During this deformation step, the software surrounds each component with a digital cage. Users stretch or bend the components by dragging the corners of each cage. The system automatically limits these movements to ensure that parts always connect properly and the finished design remains manufacturable.

Fit like a glove
After personalization, the user identifies the locations of the touch sensors. These sensors are embedded in a knitted glove that fits securely around the 3D printed robotic manipulator. The glove is made of two layers of fabric, one that contains horizontal piezoelectric fibers and another with vertical fibers. The piezoelectric material produces an electrical signal when pressed. Touch sensors are formed at the intersection of the horizontal and vertical piezoelectric fibers; they convert pressure stimuli into electrical signals that can be measured.

“We used gloves because they’re easy to fit, easy to replace, and easy to remove if we need to fix anything inside,” Zlokapa says.

Additionally, with gloves, the user can cover the entire hand with touch sensors, rather than embedding them in the palm or fingers, as is the case with other robotic manipulators (if they have touch sensors).

Once the design interface was complete, the researchers produced custom manipulators for four complex tasks: picking up an egg, cutting paper with scissors, pouring water from a bottle, and screwing on a wing nut. The wing nut manipulator, for example, had an elongated, offset finger, which prevented the finger from colliding with the nut as it turned. This successful design only required two iterations.

The egg grabbing manipulator never broke or dropped the egg during testing, and the paper cutting manipulator could use a wider range of scissors than any existing robotic hand they could find in the litterature.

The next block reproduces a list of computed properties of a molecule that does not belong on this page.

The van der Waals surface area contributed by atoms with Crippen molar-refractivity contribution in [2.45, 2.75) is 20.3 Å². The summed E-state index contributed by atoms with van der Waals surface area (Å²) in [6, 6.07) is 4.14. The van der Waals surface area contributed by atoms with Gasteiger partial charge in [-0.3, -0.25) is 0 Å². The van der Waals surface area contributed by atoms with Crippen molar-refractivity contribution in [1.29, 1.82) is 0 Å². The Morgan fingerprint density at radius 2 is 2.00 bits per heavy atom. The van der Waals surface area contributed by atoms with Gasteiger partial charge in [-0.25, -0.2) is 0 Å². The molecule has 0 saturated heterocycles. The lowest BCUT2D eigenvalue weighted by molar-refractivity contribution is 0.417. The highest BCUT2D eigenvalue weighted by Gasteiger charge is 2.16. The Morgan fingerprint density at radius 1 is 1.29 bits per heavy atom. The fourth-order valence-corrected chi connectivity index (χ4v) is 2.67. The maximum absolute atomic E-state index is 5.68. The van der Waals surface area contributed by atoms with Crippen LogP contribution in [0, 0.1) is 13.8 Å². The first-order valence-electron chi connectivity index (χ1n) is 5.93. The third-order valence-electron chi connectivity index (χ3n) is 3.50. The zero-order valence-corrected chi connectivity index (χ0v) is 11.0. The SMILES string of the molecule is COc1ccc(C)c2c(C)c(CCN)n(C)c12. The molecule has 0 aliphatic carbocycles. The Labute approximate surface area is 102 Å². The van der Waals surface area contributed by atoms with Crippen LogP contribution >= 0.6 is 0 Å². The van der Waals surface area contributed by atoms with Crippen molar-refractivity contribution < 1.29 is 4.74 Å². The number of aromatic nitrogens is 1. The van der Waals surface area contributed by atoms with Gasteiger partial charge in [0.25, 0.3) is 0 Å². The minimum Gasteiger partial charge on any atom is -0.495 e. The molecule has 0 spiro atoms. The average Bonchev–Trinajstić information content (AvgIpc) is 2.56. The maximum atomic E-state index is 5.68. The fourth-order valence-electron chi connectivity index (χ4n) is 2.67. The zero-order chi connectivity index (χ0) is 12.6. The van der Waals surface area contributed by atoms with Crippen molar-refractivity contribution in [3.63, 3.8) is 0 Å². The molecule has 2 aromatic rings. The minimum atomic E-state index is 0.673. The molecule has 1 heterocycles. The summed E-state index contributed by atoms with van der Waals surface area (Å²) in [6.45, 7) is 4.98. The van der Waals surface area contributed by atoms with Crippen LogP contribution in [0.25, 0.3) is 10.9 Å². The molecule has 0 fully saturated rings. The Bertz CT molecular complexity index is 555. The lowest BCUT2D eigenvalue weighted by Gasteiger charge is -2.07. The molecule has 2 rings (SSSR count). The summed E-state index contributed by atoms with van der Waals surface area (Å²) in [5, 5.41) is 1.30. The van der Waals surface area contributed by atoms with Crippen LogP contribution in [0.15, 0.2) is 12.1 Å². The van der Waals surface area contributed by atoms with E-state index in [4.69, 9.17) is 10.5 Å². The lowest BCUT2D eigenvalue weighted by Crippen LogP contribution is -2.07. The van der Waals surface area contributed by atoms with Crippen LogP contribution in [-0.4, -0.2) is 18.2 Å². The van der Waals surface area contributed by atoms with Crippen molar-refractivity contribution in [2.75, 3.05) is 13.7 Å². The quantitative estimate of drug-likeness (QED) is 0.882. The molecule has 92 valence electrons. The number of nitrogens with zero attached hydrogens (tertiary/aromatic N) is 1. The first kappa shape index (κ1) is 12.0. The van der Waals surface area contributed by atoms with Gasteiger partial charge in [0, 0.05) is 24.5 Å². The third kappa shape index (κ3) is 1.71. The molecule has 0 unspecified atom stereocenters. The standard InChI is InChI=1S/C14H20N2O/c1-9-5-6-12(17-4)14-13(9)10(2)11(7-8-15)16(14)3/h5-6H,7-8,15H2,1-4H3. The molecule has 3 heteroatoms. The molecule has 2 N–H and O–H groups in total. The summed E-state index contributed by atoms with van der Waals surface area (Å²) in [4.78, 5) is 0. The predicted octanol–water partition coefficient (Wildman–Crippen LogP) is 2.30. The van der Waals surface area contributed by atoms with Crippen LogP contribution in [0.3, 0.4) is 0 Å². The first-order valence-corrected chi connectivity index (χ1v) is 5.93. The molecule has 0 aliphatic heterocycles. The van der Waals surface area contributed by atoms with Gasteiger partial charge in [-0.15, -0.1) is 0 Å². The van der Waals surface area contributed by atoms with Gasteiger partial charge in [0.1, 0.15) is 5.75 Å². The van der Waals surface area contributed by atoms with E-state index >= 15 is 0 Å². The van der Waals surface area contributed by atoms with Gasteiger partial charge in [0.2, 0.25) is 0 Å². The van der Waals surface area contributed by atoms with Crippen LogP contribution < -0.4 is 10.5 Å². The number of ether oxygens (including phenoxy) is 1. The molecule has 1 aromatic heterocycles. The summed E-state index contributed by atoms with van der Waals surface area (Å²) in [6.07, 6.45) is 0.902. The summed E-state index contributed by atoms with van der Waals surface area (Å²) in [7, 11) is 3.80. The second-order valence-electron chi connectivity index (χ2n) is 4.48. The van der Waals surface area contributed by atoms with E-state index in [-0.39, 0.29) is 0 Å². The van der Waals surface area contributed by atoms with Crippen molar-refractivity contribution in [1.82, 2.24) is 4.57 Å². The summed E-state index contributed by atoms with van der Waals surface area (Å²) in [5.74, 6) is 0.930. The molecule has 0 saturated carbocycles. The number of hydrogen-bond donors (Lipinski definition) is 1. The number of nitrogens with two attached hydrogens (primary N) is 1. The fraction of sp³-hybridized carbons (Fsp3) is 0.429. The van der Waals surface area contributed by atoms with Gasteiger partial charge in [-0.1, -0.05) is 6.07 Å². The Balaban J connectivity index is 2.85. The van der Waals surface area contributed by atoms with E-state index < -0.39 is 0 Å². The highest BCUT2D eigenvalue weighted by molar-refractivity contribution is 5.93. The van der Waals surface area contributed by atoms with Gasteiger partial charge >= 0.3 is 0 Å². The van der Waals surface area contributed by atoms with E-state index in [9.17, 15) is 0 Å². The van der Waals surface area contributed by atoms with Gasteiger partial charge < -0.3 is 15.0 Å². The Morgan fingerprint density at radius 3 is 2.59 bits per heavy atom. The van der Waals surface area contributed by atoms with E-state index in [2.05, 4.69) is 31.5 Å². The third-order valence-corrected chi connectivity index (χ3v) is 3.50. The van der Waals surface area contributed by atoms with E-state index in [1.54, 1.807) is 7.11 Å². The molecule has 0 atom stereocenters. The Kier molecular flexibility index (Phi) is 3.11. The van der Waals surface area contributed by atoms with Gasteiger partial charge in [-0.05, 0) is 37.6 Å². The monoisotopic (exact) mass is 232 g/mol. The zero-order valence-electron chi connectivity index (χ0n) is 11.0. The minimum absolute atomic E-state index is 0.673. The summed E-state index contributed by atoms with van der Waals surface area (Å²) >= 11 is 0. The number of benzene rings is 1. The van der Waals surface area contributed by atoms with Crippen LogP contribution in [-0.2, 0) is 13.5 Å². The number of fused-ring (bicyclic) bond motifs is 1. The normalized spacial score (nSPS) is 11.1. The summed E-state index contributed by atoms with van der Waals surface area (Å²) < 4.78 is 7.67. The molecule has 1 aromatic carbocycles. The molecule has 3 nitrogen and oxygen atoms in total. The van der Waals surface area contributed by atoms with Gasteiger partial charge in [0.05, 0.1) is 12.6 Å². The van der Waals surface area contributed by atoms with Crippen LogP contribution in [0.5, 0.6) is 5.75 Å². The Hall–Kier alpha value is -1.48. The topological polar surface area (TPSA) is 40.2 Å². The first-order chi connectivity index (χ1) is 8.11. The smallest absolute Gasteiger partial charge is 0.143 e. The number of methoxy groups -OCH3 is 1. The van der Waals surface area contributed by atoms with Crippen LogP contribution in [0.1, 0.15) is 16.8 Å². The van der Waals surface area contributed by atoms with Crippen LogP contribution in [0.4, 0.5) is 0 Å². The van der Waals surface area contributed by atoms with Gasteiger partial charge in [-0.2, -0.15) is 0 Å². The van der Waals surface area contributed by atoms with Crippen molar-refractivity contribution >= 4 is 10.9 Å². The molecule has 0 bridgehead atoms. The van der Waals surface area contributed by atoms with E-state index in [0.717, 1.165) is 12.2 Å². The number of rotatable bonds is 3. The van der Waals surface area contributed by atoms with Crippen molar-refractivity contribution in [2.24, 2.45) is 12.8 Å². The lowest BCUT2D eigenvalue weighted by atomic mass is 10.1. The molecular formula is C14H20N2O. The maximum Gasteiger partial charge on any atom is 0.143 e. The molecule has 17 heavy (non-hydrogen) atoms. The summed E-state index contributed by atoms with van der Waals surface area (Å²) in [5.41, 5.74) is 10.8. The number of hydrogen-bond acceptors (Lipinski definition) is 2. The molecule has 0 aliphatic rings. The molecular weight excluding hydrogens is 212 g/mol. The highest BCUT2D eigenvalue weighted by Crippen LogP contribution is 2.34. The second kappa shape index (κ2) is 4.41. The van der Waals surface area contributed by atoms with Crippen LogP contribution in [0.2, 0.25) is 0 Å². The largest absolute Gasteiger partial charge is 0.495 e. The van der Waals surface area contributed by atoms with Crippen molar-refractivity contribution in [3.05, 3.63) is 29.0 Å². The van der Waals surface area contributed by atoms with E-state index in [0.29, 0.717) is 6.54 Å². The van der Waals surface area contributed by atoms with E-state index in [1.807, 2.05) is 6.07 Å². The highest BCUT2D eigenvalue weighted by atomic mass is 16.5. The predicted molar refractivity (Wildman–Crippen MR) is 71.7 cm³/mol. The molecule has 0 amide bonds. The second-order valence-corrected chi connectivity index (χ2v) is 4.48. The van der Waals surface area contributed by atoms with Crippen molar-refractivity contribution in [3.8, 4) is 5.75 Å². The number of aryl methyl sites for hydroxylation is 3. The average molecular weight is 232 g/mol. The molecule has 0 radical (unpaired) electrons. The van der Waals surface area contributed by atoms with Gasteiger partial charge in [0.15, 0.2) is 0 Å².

But while testing the manipulators, the researchers discovered that the sensors created a lot of noise due to the uneven weave of the knitted fibers, which impairs their accuracy. They are now working on more reliable sensors that could improve the performance of the manipulator.

The researchers also want to explore the use of additional automation. Since graph grammar rules are written in a way that a computer can understand, algorithms could search the design space to determine optimal configurations for a task-specific robotic hand. With autonomous manufacturing, the entire prototyping process could be done without human intervention, Zlokapa says.

“Now that we have a way for a computer to explore this design space, we can work on answering the question, ‘Is the human hand the optimal shape for performing everyday tasks?’ Maybe there is a better form? Or maybe we want more or less fingers, or fingers pointing in different directions? This research does not fully answer that question, but it is a not in that direction,” she said.

This work was supported, in part, by the Toyota Research Institute, the Defense Advanced Research Projects Agency, and an Amazon Robotics Research Award.